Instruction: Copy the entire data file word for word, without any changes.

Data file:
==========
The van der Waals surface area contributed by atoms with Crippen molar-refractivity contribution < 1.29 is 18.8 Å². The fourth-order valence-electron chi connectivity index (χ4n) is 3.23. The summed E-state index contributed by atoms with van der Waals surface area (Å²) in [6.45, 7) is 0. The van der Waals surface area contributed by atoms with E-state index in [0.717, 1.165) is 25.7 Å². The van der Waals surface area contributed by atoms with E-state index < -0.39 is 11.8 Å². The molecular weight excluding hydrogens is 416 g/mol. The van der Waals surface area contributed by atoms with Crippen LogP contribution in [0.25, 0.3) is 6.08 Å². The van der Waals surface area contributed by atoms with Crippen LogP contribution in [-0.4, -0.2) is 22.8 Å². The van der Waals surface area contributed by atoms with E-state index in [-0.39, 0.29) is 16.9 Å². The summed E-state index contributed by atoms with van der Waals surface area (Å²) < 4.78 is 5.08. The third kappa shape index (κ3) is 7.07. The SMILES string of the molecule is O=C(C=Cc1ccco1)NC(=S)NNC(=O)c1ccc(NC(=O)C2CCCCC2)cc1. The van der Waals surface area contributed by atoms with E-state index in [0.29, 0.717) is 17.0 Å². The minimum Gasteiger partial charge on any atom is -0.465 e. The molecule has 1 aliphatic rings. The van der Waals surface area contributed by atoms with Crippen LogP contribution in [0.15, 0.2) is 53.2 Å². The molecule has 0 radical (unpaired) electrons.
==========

The van der Waals surface area contributed by atoms with Crippen molar-refractivity contribution < 1.29 is 18.8 Å². The fourth-order valence-electron chi connectivity index (χ4n) is 3.23. The summed E-state index contributed by atoms with van der Waals surface area (Å²) in [6.45, 7) is 0. The van der Waals surface area contributed by atoms with E-state index in [0.717, 1.165) is 25.7 Å². The van der Waals surface area contributed by atoms with E-state index < -0.39 is 11.8 Å². The molecular weight excluding hydrogens is 416 g/mol. The van der Waals surface area contributed by atoms with Crippen LogP contribution in [0.25, 0.3) is 6.08 Å². The van der Waals surface area contributed by atoms with Crippen LogP contribution in [-0.4, -0.2) is 22.8 Å². The van der Waals surface area contributed by atoms with E-state index in [-0.39, 0.29) is 16.9 Å². The summed E-state index contributed by atoms with van der Waals surface area (Å²) < 4.78 is 5.08. The third kappa shape index (κ3) is 7.07. The SMILES string of the molecule is O=C(C=Cc1ccco1)NC(=S)NNC(=O)c1ccc(NC(=O)C2CCCCC2)cc1. The van der Waals surface area contributed by atoms with E-state index in [0.29, 0.717) is 17.0 Å². The minimum Gasteiger partial charge on any atom is -0.465 e. The molecule has 1 aliphatic rings. The van der Waals surface area contributed by atoms with Crippen LogP contribution in [0.15, 0.2) is 53.2 Å². The molecule has 0 radical (unpaired) electrons.